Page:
(Excerpted from The Jane Austen Book Club)
Pride and Prejudice was originally entitled First Impressions. It was written between 1796 and 1797, and heavily revised before its publication in 1813. It is the most famous of the novels. Austen herself characterized it as "rather too light and bright, and sparkling," suggesting it needed some "solemn specious nonsense" for contrast. In an inversion of the classic Cinderella fairy tale, when the hero, Fitzwilliam Darcy, first sees the heroine, Elizabeth Bennet, at a ball, he refuses to dance with her.
Elizabeth is one of five Bennet daughters, second in age only to the beautiful Jane. The Bennet estate is entailed on a male cousin, and although the girls are comfortable enough as long as their father lives, their long-term financial survival depends on their marrying.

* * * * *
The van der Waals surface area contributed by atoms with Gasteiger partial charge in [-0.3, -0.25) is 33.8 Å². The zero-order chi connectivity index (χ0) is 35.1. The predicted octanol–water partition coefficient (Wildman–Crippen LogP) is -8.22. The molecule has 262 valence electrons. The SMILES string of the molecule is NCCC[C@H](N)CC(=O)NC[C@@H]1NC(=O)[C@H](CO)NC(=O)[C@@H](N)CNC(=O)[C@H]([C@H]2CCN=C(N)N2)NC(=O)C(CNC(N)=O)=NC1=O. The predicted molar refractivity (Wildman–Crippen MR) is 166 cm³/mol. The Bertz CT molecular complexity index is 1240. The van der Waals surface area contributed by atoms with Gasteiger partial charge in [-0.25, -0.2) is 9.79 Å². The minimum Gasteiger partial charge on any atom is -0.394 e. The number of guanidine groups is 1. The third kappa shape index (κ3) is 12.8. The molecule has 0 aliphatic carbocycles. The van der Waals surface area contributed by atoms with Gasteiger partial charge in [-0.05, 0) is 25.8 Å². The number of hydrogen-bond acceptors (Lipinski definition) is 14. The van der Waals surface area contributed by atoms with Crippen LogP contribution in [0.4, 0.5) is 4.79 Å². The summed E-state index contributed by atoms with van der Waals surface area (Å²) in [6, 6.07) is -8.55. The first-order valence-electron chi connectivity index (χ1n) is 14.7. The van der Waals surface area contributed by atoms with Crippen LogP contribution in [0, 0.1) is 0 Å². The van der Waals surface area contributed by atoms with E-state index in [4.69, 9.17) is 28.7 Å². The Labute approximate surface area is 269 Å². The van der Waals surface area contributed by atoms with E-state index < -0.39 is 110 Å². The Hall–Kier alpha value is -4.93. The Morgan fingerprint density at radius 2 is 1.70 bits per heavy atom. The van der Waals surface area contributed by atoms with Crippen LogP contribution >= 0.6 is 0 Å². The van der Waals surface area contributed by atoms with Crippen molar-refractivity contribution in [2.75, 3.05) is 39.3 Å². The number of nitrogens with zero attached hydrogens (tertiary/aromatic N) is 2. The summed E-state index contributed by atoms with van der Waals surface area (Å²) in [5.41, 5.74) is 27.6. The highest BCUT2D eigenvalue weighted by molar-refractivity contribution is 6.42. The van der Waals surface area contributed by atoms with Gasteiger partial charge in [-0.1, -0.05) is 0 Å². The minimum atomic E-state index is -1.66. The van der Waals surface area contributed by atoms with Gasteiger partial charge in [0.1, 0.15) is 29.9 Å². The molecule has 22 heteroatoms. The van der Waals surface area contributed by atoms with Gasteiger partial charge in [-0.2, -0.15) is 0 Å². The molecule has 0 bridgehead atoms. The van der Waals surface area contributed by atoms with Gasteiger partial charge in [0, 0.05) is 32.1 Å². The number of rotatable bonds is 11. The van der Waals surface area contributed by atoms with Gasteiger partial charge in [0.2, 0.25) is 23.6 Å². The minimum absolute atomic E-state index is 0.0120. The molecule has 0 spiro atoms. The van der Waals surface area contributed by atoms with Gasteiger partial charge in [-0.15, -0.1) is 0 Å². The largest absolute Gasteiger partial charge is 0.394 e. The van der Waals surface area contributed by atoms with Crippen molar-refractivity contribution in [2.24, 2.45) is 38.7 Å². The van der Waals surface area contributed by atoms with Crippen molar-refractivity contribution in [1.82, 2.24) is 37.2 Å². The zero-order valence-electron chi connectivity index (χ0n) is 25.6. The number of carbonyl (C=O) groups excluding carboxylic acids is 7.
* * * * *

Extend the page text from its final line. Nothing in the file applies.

The story revolves around Elizabeth's continued dislike of Darcy and Darcy's growing attraction to Elizabeth. When she meets the rake Wickham, he dislikes Darcy intensely; she is quickly won over by their shared distaste. A subplot involves her father's heir, the Reverend Collins, who attempts to amend his financial impact on the family by asking Elizabeth to marry him. Elizabeth rejects him-he is pompous and stupid-so he proposes to Charlotte Lucas, Elizabeth's best friend, who accepts.
Darcy proposes to Elizabeth, but rudely. Elizabeth rudely rejects him. Wickham elopes with Lydia, the youngest Bennet sister, and Darcy is instrumental in finding the couple and buying Lydia a marriage. This, along with his steadfast love and improved manners, convinces Elizabeth that he is the man for her after all. Jane marries Darcy's friend Mr. Bingley on the same day Elizabeth and Darcy are married. Both sisters end up rich.